Developing a career vision statement
Career success means very different things to different people. For some it is about achieving the outward symbols of career progression, typically marked by achievement of a particular role, job title, or salary level. For others it is more about alignment with intrinsic motivations, such as feeling a sense of competence, freedom and community.
The process of creating a career vision statement can help you to achieve greater clarity as to what is important to you, and why.
What is a career vision statement and why do I need one?
A career vision statement defines what career success means to you. It expresses your vision for where you’d like to be in the future and reflects your goals and values. It can give you a feeling of direction, serve as a powerful reminder of what’s important to you and what you’re striving for, and help keep you on track when you become distracted at different times. It can also guide you during the various career junctures we all face at some time or another.
Having clarity on the career ‘end state’ we are striving to achieve is an important prerequisite in helping us to achieve our career goals.
How do I create a career vision statement?
1. Set aside time
Carve out a chunk of time, free of distractions, where you are relaxed and able to fully turn your attention to this quiet reflection. You will probably need at least 30-60 minutes for this activity.
2. Write out your responses to the following questions:
What does career success mean to you?
If absolutely no obstacles stood in the way, what would you most like to achieve in your career?
Imagine yourself in the future at a point in which you have achieved these career goals, and consider:
What is it you’ve accomplished? What does your life look like? How do you feel?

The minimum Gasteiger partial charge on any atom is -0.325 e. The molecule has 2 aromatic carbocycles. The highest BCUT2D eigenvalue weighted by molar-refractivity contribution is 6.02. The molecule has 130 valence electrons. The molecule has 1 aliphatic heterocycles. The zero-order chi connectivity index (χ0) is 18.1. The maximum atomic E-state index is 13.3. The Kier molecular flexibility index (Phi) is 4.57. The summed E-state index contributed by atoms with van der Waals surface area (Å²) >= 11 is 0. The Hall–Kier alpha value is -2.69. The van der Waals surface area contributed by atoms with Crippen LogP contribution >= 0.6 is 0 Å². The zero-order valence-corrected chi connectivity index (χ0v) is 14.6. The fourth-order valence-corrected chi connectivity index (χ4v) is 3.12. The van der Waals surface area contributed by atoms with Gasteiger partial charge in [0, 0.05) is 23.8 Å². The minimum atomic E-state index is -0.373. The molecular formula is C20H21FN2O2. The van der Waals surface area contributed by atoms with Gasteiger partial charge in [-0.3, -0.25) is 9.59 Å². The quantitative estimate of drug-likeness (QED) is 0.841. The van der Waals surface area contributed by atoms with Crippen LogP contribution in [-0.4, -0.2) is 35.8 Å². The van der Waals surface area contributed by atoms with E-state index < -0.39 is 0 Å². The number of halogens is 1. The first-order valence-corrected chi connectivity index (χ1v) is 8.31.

What are the steps you took to achieve your career goals? Be specific. What roles or sort of work did you do? Where did you work? With or for whom?
What factors made the biggest difference to you achieving these goals?
What personal qualities and values have helped you to achieve these goals?
3. Using the answers above, pull together a career vision statement
Include in this the following:
What you would like to achieve
Who you would like to be
The impact you would like to have
Note: if you prefer you create this visually in the form of a vision board, using images or drawings that represent your career vision.
Here are a couple of examples:
I will be a customer service leader in my organisation, helping transform it into an organisation that delivers for the benefit of the communities it serves - while at the same time staying true to myself and being the best wife and mother I can be.
To be an empathetic, honest and respected commercial leader in a global organisation and to be recognised internationally within my industry. I want be an active part of raising standards and innovation in our industry, helping the industry to better serve end users.
I will achieve this by: gaining experiences in sales roles in different business units, working abroad, gaining experience of managing teams and then teams of teams.
4. Periodically review your career vision statement
Keep your vision statement alive and relevant by reviewing it periodically – at least annually, perhaps in preparation for your annual career planning meeting.
Sharon Peake is the founder of Shape Talent Ltd, a gender equality coaching and consulting business established with the sole purpose of accelerating more women into senior leaderships roles in business. We work with organisations to remove the barriers to women’s progression and we work with individual women, helping them to achieve their career potential.
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